There have been five fatal in-flight accidents. In each case all crew were killed. To date, there has never been an incident where an individual member of any crew has died during a mission.
* 1967 April 24: parachute failure: Soviet cosmonaut Vladimir Komarov died on board Soyuz 1. His one-day mission had been plagued by a series of mishaps with the new type of spacecraft, which culminated in the capsule's parachute not opening properly after reentry. Komarov was killed when the capsule hit the ground.
* 1967 November 15: control failure: Michael J. Adams died while piloting a suborbital spaceflight in a rocket plane. Major Adams was a U.S. Air Force pilot in the NASA/USAF X-15 program. During X-15 Flight 191, his seventh flight, the plane first had an electrical problem and then developed control problems at the apogee of its flight. The pilot may also have become disoriented. During reentry from a 266,000 ft (50.4 mile, 81.1 km) apogee, the X-15 yawed sideways out of control and went into a spin at a speed of Mach 5, from which the pilot never recovered. Excessive acceleration led to the X-15 breaking up in flight at about 65,000 feet (19.8 km)). Adams was posthumously awarded astronaut wings as his flight had passed an altitude of 50 miles (80.5 km) (the U.S. definition of space); however, whether or not the incident technically counts as a "spaceflight accident" can be disputed, given that the flight fell short of the internationally recognized 100 km (62.1 mi) boundary of space.
* 1971 June 30: crew exposed to vacuum of space : The crew of Soyuz 11, Georgi Dobrovolski, Viktor Patsayev and Vladislav Volkov, were killed after undocking from space station Salyut 1 after a three-week stay. A valve on their spacecraft had accidentally opened when the service module separated, letting their air leak out into space. The capsule reentered and landed normally, and their deaths were only discovered when it was opened by the recovery team. Technically the only fatalities in space (above 100km).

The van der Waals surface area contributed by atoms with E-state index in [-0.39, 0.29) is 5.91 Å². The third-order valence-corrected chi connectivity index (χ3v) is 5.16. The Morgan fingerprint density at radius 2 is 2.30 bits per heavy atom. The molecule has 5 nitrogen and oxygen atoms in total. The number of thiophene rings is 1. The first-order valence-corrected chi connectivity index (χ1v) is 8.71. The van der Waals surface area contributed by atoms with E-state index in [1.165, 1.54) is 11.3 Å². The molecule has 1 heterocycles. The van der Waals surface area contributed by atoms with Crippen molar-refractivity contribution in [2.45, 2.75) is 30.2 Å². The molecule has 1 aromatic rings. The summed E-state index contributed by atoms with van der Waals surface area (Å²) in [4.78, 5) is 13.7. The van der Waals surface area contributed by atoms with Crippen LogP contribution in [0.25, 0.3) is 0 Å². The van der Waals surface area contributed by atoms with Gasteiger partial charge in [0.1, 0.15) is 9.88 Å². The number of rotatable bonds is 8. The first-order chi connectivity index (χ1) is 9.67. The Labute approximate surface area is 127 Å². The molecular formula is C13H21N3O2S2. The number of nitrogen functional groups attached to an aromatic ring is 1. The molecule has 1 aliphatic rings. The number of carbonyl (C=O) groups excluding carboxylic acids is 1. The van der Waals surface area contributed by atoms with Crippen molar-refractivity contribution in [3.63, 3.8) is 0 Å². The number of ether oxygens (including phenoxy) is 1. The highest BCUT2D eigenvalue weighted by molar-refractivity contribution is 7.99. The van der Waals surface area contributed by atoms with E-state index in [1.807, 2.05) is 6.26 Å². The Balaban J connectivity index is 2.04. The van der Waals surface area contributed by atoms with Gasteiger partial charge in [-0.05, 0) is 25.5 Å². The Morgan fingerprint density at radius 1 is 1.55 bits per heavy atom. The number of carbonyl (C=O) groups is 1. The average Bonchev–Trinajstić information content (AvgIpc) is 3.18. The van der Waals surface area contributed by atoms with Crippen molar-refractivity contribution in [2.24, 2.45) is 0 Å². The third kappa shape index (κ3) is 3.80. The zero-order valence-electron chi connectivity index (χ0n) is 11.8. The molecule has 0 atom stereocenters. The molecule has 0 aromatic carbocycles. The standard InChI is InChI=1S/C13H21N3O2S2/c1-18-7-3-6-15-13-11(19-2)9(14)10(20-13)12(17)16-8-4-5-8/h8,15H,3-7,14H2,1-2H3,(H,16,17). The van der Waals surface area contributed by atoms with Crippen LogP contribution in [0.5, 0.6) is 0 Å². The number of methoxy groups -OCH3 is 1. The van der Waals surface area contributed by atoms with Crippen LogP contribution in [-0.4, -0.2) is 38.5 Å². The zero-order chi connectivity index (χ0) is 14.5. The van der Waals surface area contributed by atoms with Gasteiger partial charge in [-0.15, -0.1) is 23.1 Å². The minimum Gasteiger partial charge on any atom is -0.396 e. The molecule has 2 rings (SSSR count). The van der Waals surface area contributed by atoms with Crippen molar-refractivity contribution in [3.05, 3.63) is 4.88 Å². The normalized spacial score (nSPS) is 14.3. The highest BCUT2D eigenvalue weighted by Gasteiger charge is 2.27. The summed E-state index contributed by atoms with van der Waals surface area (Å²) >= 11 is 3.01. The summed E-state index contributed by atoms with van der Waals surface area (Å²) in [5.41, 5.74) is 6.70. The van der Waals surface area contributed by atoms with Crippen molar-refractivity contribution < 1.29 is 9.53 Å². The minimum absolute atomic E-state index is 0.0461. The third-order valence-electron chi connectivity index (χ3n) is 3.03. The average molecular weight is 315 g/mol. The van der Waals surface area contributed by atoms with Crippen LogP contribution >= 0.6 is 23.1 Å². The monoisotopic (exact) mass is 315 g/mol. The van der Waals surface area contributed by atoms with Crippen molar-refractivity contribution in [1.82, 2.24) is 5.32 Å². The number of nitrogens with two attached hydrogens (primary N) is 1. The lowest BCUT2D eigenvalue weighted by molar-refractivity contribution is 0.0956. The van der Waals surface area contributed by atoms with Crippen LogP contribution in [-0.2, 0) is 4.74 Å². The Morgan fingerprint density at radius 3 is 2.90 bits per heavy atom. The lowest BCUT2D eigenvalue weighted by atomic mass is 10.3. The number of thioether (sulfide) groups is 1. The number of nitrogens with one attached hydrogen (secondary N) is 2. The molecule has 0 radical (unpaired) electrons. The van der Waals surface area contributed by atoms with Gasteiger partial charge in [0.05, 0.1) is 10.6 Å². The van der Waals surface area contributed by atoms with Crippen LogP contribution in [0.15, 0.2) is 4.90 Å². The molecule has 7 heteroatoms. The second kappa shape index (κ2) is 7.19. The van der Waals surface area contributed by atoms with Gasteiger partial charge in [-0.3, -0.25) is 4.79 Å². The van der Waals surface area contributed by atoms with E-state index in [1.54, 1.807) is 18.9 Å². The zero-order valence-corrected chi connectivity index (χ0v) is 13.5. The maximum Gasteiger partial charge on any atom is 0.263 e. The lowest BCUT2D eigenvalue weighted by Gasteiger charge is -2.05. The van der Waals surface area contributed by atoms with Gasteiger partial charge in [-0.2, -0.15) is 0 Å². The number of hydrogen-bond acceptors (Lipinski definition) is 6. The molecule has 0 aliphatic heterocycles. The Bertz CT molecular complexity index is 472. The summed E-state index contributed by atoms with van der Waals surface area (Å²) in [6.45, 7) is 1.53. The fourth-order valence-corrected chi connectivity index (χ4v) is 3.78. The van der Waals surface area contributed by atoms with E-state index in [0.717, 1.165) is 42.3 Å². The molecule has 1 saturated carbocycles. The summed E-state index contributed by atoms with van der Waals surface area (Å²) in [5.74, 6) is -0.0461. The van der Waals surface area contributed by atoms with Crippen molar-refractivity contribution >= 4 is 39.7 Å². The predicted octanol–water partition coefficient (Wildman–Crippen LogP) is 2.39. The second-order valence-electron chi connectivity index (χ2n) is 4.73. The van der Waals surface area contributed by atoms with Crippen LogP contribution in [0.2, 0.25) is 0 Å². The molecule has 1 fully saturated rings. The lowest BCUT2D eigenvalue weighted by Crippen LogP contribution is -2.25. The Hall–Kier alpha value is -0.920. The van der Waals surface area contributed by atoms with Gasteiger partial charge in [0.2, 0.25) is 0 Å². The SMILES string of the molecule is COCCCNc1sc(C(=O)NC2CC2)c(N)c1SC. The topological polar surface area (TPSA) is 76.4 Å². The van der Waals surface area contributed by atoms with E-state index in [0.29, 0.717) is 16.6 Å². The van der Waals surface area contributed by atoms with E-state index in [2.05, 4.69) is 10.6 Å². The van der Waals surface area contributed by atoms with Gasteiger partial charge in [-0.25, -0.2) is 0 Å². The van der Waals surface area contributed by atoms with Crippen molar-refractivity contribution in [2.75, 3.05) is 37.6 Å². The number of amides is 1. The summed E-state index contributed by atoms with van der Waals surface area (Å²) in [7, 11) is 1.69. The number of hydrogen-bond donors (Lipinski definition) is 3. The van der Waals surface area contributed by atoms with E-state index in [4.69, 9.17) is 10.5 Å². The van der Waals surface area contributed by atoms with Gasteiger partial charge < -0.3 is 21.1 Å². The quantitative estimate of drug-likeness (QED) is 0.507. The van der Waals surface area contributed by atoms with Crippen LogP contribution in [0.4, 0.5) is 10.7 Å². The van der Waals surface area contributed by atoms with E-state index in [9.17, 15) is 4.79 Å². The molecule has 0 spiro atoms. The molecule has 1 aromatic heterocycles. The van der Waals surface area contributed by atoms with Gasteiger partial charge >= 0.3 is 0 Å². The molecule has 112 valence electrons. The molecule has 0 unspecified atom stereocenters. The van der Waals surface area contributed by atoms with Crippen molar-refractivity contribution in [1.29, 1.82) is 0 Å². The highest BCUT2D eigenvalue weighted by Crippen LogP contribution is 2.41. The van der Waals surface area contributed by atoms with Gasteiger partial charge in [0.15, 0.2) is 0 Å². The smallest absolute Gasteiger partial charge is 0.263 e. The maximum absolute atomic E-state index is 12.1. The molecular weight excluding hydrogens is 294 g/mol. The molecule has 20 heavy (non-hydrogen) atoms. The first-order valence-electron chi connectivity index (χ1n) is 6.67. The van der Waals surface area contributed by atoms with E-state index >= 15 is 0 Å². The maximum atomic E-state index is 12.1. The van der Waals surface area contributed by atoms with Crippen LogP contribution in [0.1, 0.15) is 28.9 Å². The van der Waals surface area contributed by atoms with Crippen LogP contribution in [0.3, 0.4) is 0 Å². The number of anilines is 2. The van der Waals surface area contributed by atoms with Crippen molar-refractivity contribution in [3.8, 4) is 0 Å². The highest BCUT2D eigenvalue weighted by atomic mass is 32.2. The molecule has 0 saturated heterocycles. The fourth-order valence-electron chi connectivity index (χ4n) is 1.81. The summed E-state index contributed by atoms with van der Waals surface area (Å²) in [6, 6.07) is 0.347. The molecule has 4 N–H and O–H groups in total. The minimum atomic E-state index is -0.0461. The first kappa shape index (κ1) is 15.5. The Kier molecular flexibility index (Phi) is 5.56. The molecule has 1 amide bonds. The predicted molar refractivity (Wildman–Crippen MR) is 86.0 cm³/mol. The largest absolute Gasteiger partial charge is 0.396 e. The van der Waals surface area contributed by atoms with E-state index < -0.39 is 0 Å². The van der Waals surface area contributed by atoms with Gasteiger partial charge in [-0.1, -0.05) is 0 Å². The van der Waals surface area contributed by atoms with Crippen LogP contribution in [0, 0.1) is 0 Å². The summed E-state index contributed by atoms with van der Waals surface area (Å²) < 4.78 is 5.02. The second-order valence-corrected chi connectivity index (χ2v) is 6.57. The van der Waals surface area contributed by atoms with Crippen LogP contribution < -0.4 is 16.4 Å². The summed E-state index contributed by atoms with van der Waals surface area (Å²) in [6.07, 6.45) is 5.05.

* 1986 January 28: structural failure after lift-off: The first U.S. multiple in-flight fatalities. The Space Shuttle Challenger was destroyed 73 seconds after lift-off on STS-51-L. Analysis of the accident showed that a faulty O-ring seal had allowed hot gases from the shuttle solid rocket booster (SRB) to weaken the external propellant tank, and also the strut that held the booster to the tank. The tank aft region failed, causing it to begin disintegrating. The SRB strut also failed, causing the SRB to rotate inward and expedite tank breakup. Challenger was thrown sideways into the Mach 1.8 windstream causing it to break up in midair with the loss of all seven crew members aboard: Greg Jarvis, Christa McAuliffe, Ronald McNair, Ellison Onizuka, Judith Resnik, Michael J. Smith, and Dick Scobee. NASA investigators determined they may have survived during the spacecraft disintigration, while possibly unconscious from hypoxia; at least some of them tried to protect themselves by activating their emergency oxygen. Any survivors of the breakup were killed, however, when the largely intact cockpit hit the water at 200 mph (320 km/h). See Space Shuttle Challenger disaster.
* 2003 February 1: spacecraft broke apart on re-entry: The Space Shuttle Columbia was lost as it reentered after a two-week mission, STS-107. Damage to the shuttle's thermal protection system (TPS) led to structural failure in the shuttle's left wing and, ultimately, the spacecraft breaking apart. Investigations after the tragedy revealed the damage to the reinforced carbon-carbon leading edge wing panel had resulted from a piece of insulation foam breaking away from the external tank during the launch and hitting shuttle's wing. Rick D. Husband, William McCool, Michael P. Anderson, David M. Brown, Kalpana Chawla, Laurel B. Clark, and Ilan Ramon were killed. See Space Shuttle Columbia disaster.